Hashivenu is a renewal movement within Messianic Judaism (see hashivenu.org). 2010 marks the 12th annual Hashivenu Forum in L.A., an invitation-only event. As someone remarked, we are a marginal part of a marginal movement of a marginal people. But in spite of our small size, we are a catalyst for something bigger.
Hashivenu has become the term for our stream of Messianic Judaism, the observant, traditional branch of the wider Messianic Jewish movement. Hashivenu has been criticized and misunderstood. Some have said we are liberal (a perennially bad word to evangelical and charismatic Christians). Some have said we are too Jewish and not Christian enough (although, ironically, Hashivenu participants tend to be quite centered on Yeshua and have a high view of his identity as the Word made flesh and so on).
I think if many Jews came to a Hashivenu meeting, they would see we are a Jewish movement.
I think if Christians from many backgrounds came, they would see we share the faith of the apostles.
I think if many of our critics from within Messianic Judaism and related groups came, they would be surprised to find a great deal of agreement with the ideas we discuss.
Hashivenu Messianic Judaism is open-minded, but faithful; contemporary, but traditional; broad, but focused; authentic, but forgiving; we’re old and young; rebellious and conventional.
We are committed to a bilateral ecclesliology, the idea that Christians and Messianic Jews represent the two distinct parts of the unified congregation of Messiah. Messianic Jews are called to be Jews, remaining within our people, and partnering with our Christian brothers and sisters. Our communities are distinct, but our Messiah is the same. We share a bond, but there are differences in identity and way of life. We are a bridge people.
In my opinion, Hashivenu is the future of Messianic Judaism and the beginning of a new day in the unbordered land between Judaism and Christianity. Welcome to a place that defies boundaries.
Hashivenu is a spiritual and intellectual retreat for me.
I participated a Shabbaton as a prelude to the Hashivenu Forum, a small gathering of older and younger leaders discussing some highly relevant questions which interest all of the Hashivenu participants. We gathered early to have an intergenerational interchange about some things critical to the future of Messianic Judaism.
In short, we prayed in innovative minyans and discussed the following questions:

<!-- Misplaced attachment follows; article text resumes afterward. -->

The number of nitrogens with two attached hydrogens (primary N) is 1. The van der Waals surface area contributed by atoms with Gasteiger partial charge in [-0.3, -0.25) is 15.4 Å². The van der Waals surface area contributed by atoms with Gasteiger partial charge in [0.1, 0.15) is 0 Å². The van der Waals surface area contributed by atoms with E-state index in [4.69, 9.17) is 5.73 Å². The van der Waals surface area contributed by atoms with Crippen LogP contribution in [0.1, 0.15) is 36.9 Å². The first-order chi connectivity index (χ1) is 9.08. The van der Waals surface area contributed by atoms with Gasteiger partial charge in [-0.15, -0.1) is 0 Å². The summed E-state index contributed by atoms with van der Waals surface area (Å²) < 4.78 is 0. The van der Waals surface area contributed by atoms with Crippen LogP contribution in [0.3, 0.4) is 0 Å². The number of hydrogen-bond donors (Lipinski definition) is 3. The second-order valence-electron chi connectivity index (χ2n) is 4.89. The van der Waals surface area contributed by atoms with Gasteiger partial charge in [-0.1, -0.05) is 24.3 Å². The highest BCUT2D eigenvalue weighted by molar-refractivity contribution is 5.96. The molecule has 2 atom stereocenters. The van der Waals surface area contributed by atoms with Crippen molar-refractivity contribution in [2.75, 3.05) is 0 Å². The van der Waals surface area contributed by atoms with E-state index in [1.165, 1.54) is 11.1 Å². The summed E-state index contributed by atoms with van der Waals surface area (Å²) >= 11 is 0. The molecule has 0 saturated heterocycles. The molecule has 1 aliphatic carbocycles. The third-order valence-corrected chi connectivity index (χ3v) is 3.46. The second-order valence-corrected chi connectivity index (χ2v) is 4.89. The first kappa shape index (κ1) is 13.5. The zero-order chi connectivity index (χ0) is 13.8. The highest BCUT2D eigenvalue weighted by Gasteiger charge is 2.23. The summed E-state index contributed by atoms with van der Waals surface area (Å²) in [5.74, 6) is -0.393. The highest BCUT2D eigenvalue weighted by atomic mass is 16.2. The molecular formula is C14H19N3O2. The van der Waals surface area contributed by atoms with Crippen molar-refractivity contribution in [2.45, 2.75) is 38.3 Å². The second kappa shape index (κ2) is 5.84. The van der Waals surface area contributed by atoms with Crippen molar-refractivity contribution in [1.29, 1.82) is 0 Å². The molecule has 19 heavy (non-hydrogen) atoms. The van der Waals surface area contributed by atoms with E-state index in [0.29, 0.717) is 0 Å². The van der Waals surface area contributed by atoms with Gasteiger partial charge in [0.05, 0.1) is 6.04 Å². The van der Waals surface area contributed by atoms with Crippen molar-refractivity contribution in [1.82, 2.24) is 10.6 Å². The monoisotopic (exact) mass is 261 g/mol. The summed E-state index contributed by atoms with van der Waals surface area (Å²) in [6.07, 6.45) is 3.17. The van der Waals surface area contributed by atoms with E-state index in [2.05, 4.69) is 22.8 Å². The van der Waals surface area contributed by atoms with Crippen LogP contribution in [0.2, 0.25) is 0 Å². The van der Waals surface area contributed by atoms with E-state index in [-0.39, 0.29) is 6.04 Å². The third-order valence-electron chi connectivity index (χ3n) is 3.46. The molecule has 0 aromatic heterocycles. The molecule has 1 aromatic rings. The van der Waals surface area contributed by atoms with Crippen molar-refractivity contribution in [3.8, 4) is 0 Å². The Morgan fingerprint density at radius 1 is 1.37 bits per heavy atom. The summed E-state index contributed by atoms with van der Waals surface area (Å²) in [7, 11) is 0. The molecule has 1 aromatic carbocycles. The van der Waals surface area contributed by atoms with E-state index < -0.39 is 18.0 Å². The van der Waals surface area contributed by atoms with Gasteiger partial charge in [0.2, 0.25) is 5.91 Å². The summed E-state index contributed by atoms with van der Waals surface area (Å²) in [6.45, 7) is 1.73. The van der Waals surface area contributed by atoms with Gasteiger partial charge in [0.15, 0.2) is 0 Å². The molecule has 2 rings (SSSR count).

–What are the greatest challenges facing MJ in the future?
–How do you conceive of the place of MJ in the larger Jewish world? Christian world?
–What has been / will be the role of MJ synagogues?
–How do we in MJ relate to the imperative of aliyah (the covenantal obligation to immigrate to Israel)?
–What role does halakha (our set of norms for walking out the Torah) play in the future of MJ?
And we kicked off the Hashivenu Forum, a larger gathering of about 80 leaders (not all rabbis, but all leaders), with three book reviews. We had reviews and discussions centered around the issue of the divinity of Messiah on the following books:
–Oskar Skarsaune’s Incarnation: Myth or Fact?
–Daniel Boyarin’s Borderlines
–David Berger’s The Rebbe, the Messiah, and the Scandal of Orthodox Indifference
These three books, two of them positively and one negatively, explore the compatibility of the idea of divine Messiah in Jewish and Christian thought. One Jewish scholar and one Christian demonstrate that prior to a bitter split between the church and synagogue in the fourth century, it was possible to speak of a divine agent (the Word, Wisdom, the Memra, the Dibur, the Shekhinah, the Logos) carrying out the work of God and being equal with God. The third scholar, a Jew, denounces the messianism of the Chabad movement and their talk about the deceased Rebbe being divine. These three books represent an exploration of the borders or lack of actual borders between Jewish and Christian thought.
Hashivenu is the forum you wish you had come to. If you care about Jewish-Christian relations, what’s going on in the future of Jewish Yeshua-faith, and the observant, traditional side of Messianic Judaism, we are a large part of it.
We’re working on being about our faith in such a way that Jews will see us as good Jews and Christians will see us as good Christ-followers. As a bridge people, we are committed to the good of klal Yisrael and the Church. We witness and embody the reality that the Son of Abraham caused to grow a fresh vine in the Israelite vineyard and cultivated as well the grafted in shoots of wild grapes among the nations. Without a Jewish contingent in the congregation of Messiah, the authenticity of the whole enterprise is questionable. If Jesus did not raise up from his own people a movement, then the Church is rootless and an alien movement without a connection in history to the working of Jesus, the seeker of Israel’s lost sheep.